Whether you are withdrawing early or during retirement, you’ll pay income tax on the full withdrawal.
You end up with just 65% of the withdrawal; a terrible price to pay to try and pay off some debt.
The following examples assume you don’t qualify for any of the random exemptions.
Example 1: ,000 Over 20 Years If you withdrew ,000 as in our above example that could have been invested for 20 years before retirement, you’re missing out on a lot of growth.
Over 20 years at 7% that ,000 would have grown to about ,700. Example 2: ,000 Over 10 Years Likewise if you withdrew an even larger amount at ,000 and only had 10 years until retirement, the pain is still significant. Paying early withdrawal penalties of 10% just doesn’t make sense.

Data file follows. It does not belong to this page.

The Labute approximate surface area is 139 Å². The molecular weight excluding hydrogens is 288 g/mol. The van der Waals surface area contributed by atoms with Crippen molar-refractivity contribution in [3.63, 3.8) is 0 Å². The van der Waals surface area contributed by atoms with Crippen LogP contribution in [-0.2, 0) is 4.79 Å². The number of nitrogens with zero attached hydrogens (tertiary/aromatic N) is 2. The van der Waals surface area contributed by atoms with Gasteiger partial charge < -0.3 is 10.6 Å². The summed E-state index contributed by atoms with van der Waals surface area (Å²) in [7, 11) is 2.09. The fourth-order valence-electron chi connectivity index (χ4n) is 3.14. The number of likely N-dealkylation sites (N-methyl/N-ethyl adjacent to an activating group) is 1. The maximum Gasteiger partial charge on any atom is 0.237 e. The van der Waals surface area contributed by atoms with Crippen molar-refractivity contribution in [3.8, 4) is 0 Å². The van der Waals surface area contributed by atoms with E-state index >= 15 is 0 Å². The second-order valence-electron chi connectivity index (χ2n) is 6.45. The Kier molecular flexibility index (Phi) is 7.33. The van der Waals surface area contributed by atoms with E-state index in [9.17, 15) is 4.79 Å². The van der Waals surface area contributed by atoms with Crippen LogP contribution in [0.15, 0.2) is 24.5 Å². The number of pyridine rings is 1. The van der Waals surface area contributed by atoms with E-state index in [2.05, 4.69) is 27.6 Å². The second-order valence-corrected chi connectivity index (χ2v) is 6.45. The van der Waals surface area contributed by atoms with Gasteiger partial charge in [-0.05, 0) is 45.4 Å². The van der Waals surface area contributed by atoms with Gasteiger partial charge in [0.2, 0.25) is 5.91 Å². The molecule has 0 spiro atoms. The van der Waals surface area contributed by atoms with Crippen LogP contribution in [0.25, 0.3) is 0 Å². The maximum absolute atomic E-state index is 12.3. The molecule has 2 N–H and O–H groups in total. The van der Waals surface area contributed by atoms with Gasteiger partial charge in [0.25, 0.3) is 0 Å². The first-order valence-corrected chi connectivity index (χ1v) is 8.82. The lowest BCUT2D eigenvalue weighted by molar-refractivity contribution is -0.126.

,000 invested at 7% for 10 years would grow to about ,690. Paying income tax, especially on Roth accounts, just doesn’t make sense. The risk of raiding your retirement to pay off your debt is it doesn’t fix the underlying problem.
The reason you have debt is you spent more than you earned.